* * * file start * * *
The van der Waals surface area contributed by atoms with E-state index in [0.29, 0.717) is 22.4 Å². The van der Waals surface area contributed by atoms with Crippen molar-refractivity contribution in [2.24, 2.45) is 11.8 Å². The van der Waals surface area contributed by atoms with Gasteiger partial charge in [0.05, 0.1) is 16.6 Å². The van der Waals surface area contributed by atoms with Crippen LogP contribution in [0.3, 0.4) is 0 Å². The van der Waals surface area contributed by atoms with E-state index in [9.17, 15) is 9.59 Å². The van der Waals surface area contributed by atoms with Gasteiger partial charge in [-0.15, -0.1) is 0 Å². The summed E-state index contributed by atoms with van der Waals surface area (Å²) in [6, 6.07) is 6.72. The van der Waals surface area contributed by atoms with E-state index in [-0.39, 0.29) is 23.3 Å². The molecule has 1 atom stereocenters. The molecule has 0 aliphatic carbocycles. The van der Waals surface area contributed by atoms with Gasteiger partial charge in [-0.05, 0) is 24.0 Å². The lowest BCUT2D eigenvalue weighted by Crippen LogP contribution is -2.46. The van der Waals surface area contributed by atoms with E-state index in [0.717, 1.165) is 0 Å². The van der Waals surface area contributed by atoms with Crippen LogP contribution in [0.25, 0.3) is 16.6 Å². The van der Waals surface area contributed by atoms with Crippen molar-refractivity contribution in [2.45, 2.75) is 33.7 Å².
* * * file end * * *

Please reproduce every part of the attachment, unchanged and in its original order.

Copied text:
The van der Waals surface area contributed by atoms with E-state index in [0.29, 0.717) is 22.4 Å². The van der Waals surface area contributed by atoms with Crippen molar-refractivity contribution in [2.24, 2.45) is 11.8 Å². The van der Waals surface area contributed by atoms with Gasteiger partial charge in [0.05, 0.1) is 16.6 Å². The van der Waals surface area contributed by atoms with Crippen LogP contribution in [0.3, 0.4) is 0 Å². The van der Waals surface area contributed by atoms with E-state index in [9.17, 15) is 9.59 Å². The van der Waals surface area contributed by atoms with Gasteiger partial charge in [-0.15, -0.1) is 0 Å². The summed E-state index contributed by atoms with van der Waals surface area (Å²) in [6, 6.07) is 6.72. The van der Waals surface area contributed by atoms with E-state index in [-0.39, 0.29) is 23.3 Å². The molecule has 1 atom stereocenters. The molecule has 0 aliphatic carbocycles. The van der Waals surface area contributed by atoms with Gasteiger partial charge in [-0.05, 0) is 24.0 Å². The lowest BCUT2D eigenvalue weighted by Crippen LogP contribution is -2.46. The van der Waals surface area contributed by atoms with E-state index in [0.717, 1.165) is 0 Å². The van der Waals surface area contributed by atoms with Crippen LogP contribution in [0.25, 0.3) is 16.6 Å². The van der Waals surface area contributed by atoms with Crippen molar-refractivity contribution in [2.45, 2.75) is 33.7 Å².